Gorsuch and Thomas on Double Jeopardy and Stare Decisis

The Fifth Amendment to the U.S. Constitution provides that “No person shall . . . be subject for the same offence to be twice put in jeopardy of life or limb.” The Double Jeopardy Clause, as it is known, thus prohibits the government from prosecuting a criminal defendant a second time for the same offence after he has been convicted or acquitted of that offence. However, under the longstanding dual-sovereignty doctrine, which typically comes into play where the federal government and a state want to prosecute the same conduct, double jeopardy does not apply where the second prosecution is by a different sovereign.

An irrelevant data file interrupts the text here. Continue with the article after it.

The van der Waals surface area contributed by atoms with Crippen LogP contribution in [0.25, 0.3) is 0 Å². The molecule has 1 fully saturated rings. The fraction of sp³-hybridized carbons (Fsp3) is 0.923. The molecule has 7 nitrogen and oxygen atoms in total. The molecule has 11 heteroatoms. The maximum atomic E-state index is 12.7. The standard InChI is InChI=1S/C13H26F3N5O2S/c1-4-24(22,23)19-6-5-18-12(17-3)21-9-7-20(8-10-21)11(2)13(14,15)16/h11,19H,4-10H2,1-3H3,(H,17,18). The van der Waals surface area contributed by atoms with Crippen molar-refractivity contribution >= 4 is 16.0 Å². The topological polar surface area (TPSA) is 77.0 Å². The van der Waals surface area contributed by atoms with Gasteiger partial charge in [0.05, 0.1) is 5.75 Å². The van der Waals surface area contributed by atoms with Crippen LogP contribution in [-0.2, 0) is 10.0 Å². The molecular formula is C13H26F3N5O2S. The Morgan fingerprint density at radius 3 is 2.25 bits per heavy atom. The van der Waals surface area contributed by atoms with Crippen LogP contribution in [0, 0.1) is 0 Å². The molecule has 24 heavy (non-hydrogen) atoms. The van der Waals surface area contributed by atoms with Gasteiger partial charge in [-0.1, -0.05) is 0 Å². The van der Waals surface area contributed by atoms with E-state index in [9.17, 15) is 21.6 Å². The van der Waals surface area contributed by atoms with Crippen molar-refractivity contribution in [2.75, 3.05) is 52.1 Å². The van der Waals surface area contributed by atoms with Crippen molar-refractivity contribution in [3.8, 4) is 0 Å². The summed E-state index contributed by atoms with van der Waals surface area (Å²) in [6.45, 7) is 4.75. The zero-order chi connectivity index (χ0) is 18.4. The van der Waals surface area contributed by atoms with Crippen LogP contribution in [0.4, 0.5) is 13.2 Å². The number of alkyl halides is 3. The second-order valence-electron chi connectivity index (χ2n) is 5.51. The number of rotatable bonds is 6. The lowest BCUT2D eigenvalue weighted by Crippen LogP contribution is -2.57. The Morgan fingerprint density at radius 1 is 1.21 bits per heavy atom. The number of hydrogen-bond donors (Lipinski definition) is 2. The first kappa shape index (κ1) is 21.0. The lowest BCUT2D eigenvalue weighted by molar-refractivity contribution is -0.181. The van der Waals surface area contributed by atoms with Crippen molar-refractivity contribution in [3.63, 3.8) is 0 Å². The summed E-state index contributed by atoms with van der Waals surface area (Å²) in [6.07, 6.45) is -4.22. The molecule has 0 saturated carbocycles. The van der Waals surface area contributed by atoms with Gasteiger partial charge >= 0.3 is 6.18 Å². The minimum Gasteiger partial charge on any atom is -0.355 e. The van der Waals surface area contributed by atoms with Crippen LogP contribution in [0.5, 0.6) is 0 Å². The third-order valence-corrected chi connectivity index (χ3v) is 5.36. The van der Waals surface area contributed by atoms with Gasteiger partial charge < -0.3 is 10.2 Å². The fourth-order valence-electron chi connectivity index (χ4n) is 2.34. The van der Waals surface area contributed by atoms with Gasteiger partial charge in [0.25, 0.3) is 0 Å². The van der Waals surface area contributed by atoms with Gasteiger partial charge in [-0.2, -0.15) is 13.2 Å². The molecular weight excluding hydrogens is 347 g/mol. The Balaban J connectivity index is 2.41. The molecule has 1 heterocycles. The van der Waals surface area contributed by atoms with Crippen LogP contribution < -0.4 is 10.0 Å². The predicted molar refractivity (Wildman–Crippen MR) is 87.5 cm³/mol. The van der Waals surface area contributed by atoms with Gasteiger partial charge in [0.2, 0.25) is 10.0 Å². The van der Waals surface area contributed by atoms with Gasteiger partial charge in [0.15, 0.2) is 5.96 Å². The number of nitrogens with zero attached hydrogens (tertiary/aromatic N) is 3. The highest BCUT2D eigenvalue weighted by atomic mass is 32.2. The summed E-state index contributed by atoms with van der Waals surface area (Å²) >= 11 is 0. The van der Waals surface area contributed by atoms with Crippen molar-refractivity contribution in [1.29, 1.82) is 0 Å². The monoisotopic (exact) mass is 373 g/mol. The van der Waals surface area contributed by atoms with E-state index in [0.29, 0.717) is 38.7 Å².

The question before the Justices in Gamble v. United States, argued in December 2018, was whether the Supreme Court should overrule the dual-sovereignty doctrine. It's a question that ultimately comes down to what the Double Jeopardy Clause mean by "the same offence?"

On June 17, the Justices decided the case in a ruling, authored by Justice Samuel Alito, that reaffirmed the separate sovereigns rule and relied heavily upon the doctrine of stare decisis. Justice Clarence Thomas concurred in the Court's judgment while expounding on his view of stare decisis. Justices Ruth Bader Ginsburg